“In 1952 Richard St Barbe Baker, a British environmental scientist, proposed planting a swathe of trees across the southern reaches of the Sahara. The trees would block the wind and sand that move southward from the desert and improve the quality of the soil by binding sediment together and adding nutrients to the mix.

“Although Mr Baker was unable to convince others of his plan during his lifetime, the idea has since taken root. In 2005, Olusegun Obasanjo, then president of Nigeria, revisited Mr Baker’s proposition, seeing in it an answer to some of the social, economic and environmental problems afflicting the Sahel-Sahara region.

“An estimated 83% of rural sub-Saharan Africans are dependent on the region’s land for their livelihoods, but 40% of it is degraded—worn away by soil erosion, human activity and scorching temperatures—leaving much of it unfit for use.

“In 2007, Mr Obasanjo gained the support of the African Union. The Great Green Wall Initiative was launched the same year. Today some 21 African countries are involved in the project, which has grown in scope. Trees have been planted, but building a wall of them is no longer the priority.

“Instead, the wall of trees has become a vehicle for a wider goal: countries in the region working together to tackle climate change, food security and economic growth. Recent projects include abating soil erosion and improving water management in Nigeria, agri-business development in Senegal and forestry management in Mali.”

More at the Economist.

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EcoRI News is a local environmental site where I often find good stories. I especially like this one. It’s not only an upbeat environmental story, but it features middle-school and high-school enrichment in a district that has not often been able to afford enrichment.

Frank Carini writes from Central Falls, “Crammed into 1.3 square miles is a diverse community of 19,300 residents, lots of traffic and plenty of pavement. The most densely populated city in the smallest state also lacks green.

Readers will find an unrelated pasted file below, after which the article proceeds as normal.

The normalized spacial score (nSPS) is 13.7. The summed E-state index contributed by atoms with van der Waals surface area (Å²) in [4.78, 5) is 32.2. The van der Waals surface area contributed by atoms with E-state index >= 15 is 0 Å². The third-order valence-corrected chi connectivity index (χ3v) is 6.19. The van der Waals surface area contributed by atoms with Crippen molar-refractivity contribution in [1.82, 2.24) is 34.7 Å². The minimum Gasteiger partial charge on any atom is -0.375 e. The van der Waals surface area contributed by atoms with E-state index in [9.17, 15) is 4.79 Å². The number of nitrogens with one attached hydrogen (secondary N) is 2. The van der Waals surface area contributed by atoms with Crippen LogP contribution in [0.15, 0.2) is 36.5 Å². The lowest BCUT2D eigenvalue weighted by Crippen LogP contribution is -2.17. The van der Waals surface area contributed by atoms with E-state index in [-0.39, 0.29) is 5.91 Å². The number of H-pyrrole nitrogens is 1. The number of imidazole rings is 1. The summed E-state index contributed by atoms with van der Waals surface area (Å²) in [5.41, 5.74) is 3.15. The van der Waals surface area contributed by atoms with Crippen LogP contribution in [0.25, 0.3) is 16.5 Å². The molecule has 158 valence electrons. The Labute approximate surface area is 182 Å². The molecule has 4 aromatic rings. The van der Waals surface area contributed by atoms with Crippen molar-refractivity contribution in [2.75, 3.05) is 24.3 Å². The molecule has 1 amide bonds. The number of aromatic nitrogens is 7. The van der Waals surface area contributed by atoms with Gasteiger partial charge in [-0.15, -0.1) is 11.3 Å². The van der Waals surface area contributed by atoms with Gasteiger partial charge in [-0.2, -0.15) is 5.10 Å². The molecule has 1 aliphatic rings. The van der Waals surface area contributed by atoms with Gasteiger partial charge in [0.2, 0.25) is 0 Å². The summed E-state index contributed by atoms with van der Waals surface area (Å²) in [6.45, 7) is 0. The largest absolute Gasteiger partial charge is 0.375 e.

“Central Falls has the lowest percentage of tree cover in Rhode Island. … Today, only 3 percent of Central Falls is green space, a problem Mayor James Diossa soon began addressing when he took office three years ago.

“ ‘Past administrations had never given priority or importance to the role of trees,’ he told ecoRI News earlier this year during a tour of revitalized Jenks Park and a nearby community garden. ‘Trees are instrumental for a community.’

“When Diossa took office in January 2013, it had been nearly three years since the city filed for receivership and nearly two years since it had filed for bankruptcy. Those challenges, however, didn’t prevent Diossa and his administration from implementing ‘Operation Tree Hugger.’

“In December 2014, students from Calcutt Middle School and Scituate High School partnered with the city to develop a proposal for the America the Beautiful-Tree Rhode Island 2015-2016 grant program. The students’ proposal was funded. Four months later, on April 10, 2015, the students planted 14 trees around Calcutt Middle School and established the Central Falls Arboretum.

“Since then, tree plantings haven’t stopped. Last year a group of local middle-school students planted 15 trees along Hunt Street. On National Arbor Day in April, six trees were planted in front of City Hall. A line item has been added to the budget to fund the planting and maintenance of the city’s slowly growing green space. …

“The city and its many partners, however, aren’t limiting new green to the tall variety. They are bringing back all kinds of vegetation. The 26th-most densely populated city in the country wants an urban jungle that features more than concrete, asphalt, steel and brick.

“The community seems to have embraced its greening. The mayor noted that neighborhood volunteers water new plantings, weed, and keep a watchful eye on new green space.”

More at EcoRI, here.

Photo: Joanna Detz/ecoRI News
Middle-school students have planted 15 trees along Hunt Street. Six trees were planted in front of City Hall in April. Central Falls High School students have planted eggplants, peppers and tomatoes in what used to be a vacant lot.

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It’s so interesting to see all the different ways people are taking to farming. We’ve already covered a number of angles. Now Adele Peters at FastCoexist writes about how would-be farmers in Brooklyn are testing out “vertical farming.”

“When it opens this fall in Brooklyn, a new urban farm will grow a new crop: farmers. The Square Roots campus, co-founded by entrepreneurs Kimbal Musk and Tobias Peggs, will train new vertical farmers in a year-long accelerator program. …

“The campus will use technology from Freight Farms, a company that repurposes used shipping containers for indoor farming, and ZipGrow, which produces indoor towers for plants. Inside a space smaller than some studio apartments—320 square feet—each module can yield the same amount of food as two acres of outdoor farmland in a year. Like other indoor farming technology, it also saves water and gives city-dwellers immediate access to local food. …

“It’s intended for early-stage entrepreneurs. ‘We’re here to help them become future leaders in food,’ says Musk, who also runs a network of school gardens and a chain of restaurants that aim to source as much local food as possible.

“After building out the Brooklyn campus, they plan to expand to other cities, likely starting with cities where Musk also runs his other projects—Memphis, Chicago, Denver, Los Angeles, Indianapolis, and Pittsburgh.”

More here.

Photo: SquareRoots